Mana ōrite is understood as the parties having equal explanatory power within the operation of the relationship. This means that the parties acknowledge and accept each other’s unique perspectives, knowledge systems and world views as being equally valid to decisions made under the relationship.

In 2019, Stats NZ and the Data Iwi Leaders Group signed the Mana Ōrite Relationship Agreement as a commitment to work together through agreed relationship principles, goals, and deliverables that will give effect to the mana ōrite relationship. 

It is the first agreement of its kind between Iwi-Māori and the Crown and solidifies the value of data-driven insight in the growth and prosperity of Aotearoa.

What are the goals of the mana ōrite relationship?

Through working together and leveraging their strengths, the Data Iwi Leaders Group and Stats NZ seek: 

  • to develop strategies and policies, including operational approaches, that enable the current and future data needs and aspirations of Iwi-Māori throughout Aotearoa to be met more effectively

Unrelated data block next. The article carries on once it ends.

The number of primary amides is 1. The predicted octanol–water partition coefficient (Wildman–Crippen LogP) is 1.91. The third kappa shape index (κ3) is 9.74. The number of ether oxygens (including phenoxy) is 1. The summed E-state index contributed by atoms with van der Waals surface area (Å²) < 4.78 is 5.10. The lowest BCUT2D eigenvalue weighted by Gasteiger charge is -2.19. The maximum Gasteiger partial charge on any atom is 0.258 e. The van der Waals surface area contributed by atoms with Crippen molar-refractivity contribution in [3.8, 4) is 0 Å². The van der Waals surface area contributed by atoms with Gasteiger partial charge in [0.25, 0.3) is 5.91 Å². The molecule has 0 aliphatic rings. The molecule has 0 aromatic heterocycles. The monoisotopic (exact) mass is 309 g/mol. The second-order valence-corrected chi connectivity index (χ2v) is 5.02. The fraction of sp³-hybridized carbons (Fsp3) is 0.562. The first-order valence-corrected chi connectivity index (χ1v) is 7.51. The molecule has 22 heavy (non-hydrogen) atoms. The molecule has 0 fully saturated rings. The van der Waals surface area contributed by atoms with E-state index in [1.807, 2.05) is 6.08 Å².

• stronger engagement and relationships between Stats NZ, iwi and hapū across Aotearoa and the capability to sustain these over time
  • Iwi-Māori having improved access to Iwi-Māori data and enhanced opportunities to co-create and co-develop future systems and data design across the public sector data ecosystem
  • to identify and resolve key data gaps for Iwi-Māori in partnership with Iwi-Māori
  • equity of outcomes with respect to iwi and Iwi-Māori data across the public data ecosystem to support decision-making and investment